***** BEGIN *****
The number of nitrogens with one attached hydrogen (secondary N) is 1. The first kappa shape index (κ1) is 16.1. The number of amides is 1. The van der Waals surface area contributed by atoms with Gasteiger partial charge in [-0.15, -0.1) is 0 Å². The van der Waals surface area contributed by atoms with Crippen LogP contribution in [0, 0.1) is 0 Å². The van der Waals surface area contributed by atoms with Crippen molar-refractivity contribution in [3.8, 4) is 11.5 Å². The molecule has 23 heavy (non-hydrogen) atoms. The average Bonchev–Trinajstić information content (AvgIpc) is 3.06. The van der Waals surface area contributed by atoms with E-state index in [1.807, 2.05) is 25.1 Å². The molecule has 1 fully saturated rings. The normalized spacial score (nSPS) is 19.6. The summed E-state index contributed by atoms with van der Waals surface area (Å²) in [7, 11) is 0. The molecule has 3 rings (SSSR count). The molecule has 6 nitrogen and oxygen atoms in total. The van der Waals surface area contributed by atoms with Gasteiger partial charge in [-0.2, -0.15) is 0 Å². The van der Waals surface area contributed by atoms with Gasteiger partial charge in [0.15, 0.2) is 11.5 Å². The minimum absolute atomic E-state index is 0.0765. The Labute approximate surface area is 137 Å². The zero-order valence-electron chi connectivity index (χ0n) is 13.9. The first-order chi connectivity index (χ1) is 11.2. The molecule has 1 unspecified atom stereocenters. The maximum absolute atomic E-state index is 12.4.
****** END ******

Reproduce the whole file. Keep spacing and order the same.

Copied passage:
The number of nitrogens with one attached hydrogen (secondary N) is 1. The first kappa shape index (κ1) is 16.1. The number of amides is 1. The van der Waals surface area contributed by atoms with Gasteiger partial charge in [-0.15, -0.1) is 0 Å². The van der Waals surface area contributed by atoms with Crippen LogP contribution in [0, 0.1) is 0 Å². The van der Waals surface area contributed by atoms with Crippen molar-refractivity contribution in [3.8, 4) is 11.5 Å². The molecule has 23 heavy (non-hydrogen) atoms. The average Bonchev–Trinajstić information content (AvgIpc) is 3.06. The van der Waals surface area contributed by atoms with E-state index in [1.807, 2.05) is 25.1 Å². The molecule has 1 fully saturated rings. The normalized spacial score (nSPS) is 19.6. The summed E-state index contributed by atoms with van der Waals surface area (Å²) in [7, 11) is 0. The molecule has 3 rings (SSSR count). The molecule has 6 nitrogen and oxygen atoms in total. The van der Waals surface area contributed by atoms with Gasteiger partial charge in [-0.2, -0.15) is 0 Å². The van der Waals surface area contributed by atoms with Gasteiger partial charge in [0.15, 0.2) is 11.5 Å². The minimum absolute atomic E-state index is 0.0765. The Labute approximate surface area is 137 Å². The zero-order valence-electron chi connectivity index (χ0n) is 13.9. The first-order chi connectivity index (χ1) is 11.2. The molecule has 1 unspecified atom stereocenters. The maximum absolute atomic E-state index is 12.4.